The National Association of Black Journalists is putting pressure on the Black News Channel after the network was sued by former and current female employees for gender discrimination. The allegations point to a sexist workplace where female employees made less than their male counterparts.
In a statement on Monday, the NABJ said BNC has agreed to meet with its board. The association said it hopes the network will take immediate steps to “remedy any disparities” at the news organization.
“The National Association of Black Journalists is disgusted by the allegations of harassment, gender discrimination, and gender-based pay disparities detailed in a lawsuit filed by former employees of the Black News Channel (BNC). Our Board members have spoken with current and former employees of BNC who corroborate many of the disturbing claims playing out in the court system. NABJ calls for immediate change within the culture of the organization,” the statement said.
Thirteen women have sued the Florida-based network for gender discrimination, accusing the company of unequal pay for female employees and a workplace culture that forced them “to conform to sexist or misogynistic stereotypes about how women are supposed to behave.”
In an amended complaint filed earlier this month in the Cook County, Illinois, Circuit Court, the 13 plaintiffs allege that executives at the 2-year-old network disciplined or terminated female employees for being too vocal, pushy and aggressive, created a hostile work environment for women and paid women thousands of dollars less per year than their male counterparts.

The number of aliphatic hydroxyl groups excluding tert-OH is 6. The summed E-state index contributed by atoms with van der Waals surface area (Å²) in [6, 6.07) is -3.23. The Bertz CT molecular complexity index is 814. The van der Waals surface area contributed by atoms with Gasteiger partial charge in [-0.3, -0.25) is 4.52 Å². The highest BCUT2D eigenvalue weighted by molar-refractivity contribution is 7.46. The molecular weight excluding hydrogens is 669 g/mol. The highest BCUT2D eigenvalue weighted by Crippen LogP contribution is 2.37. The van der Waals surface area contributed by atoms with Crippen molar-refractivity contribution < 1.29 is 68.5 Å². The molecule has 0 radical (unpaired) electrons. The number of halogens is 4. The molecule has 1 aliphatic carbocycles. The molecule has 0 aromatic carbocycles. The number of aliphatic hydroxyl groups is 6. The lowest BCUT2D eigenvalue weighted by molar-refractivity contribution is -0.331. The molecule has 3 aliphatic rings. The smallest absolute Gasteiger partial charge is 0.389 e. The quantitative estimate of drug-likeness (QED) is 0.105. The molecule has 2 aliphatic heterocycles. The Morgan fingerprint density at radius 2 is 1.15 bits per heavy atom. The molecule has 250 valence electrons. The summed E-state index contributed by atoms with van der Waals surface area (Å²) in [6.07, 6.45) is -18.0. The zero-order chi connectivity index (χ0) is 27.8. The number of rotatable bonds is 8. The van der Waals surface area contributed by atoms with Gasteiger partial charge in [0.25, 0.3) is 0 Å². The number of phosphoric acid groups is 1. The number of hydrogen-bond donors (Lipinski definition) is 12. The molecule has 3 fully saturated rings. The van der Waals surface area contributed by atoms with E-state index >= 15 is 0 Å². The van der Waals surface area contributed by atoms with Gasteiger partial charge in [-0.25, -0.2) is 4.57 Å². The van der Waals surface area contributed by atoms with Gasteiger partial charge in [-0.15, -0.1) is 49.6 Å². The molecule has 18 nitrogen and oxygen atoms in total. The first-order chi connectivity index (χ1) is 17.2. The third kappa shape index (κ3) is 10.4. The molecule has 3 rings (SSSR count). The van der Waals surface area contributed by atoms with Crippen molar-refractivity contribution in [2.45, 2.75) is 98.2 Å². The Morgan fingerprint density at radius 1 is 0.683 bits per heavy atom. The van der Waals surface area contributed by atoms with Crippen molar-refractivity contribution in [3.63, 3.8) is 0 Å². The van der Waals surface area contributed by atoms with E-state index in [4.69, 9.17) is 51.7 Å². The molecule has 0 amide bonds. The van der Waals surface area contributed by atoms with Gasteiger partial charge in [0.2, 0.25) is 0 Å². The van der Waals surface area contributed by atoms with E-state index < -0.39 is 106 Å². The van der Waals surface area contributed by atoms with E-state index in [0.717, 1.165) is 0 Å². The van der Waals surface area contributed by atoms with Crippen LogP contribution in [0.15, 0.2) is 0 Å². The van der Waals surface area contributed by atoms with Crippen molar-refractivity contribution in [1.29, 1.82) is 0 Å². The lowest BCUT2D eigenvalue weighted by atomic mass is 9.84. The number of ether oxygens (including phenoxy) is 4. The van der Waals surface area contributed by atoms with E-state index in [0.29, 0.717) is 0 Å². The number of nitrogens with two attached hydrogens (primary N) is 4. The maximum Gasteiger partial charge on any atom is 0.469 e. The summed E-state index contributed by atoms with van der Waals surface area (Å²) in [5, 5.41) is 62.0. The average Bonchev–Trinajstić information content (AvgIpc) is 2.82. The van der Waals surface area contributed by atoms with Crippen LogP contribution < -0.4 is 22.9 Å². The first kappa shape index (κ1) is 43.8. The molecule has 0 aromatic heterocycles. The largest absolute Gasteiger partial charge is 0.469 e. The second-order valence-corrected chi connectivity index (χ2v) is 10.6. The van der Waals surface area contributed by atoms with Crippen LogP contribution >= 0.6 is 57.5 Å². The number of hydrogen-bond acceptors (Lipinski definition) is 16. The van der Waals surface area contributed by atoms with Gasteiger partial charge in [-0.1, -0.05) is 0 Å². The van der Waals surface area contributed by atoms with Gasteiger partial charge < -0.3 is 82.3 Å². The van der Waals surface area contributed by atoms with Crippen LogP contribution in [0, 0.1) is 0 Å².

In a statement provided to TheWrap, a rep for BNC said the company plans to challenge the suit; further, that the company takes seriously any unprofessional and inappropriate conduct in the workplace and has investigated the claims made in the suit — without noting the outcome of its investigations.
The plaintiffs include talent producer Claudia Jean, executive producer Maria Roach, newsroom executive Felicia Burton, director Lauren Coleman, line producer Kyra Branch and part-time assignment editor Kisha Wilkinson; six additional plaintiffs are listed as “Jane Doe” on the complaint. Only Branch and one unnamed plaintiff are still working at BNC; all others were either fired or resigned.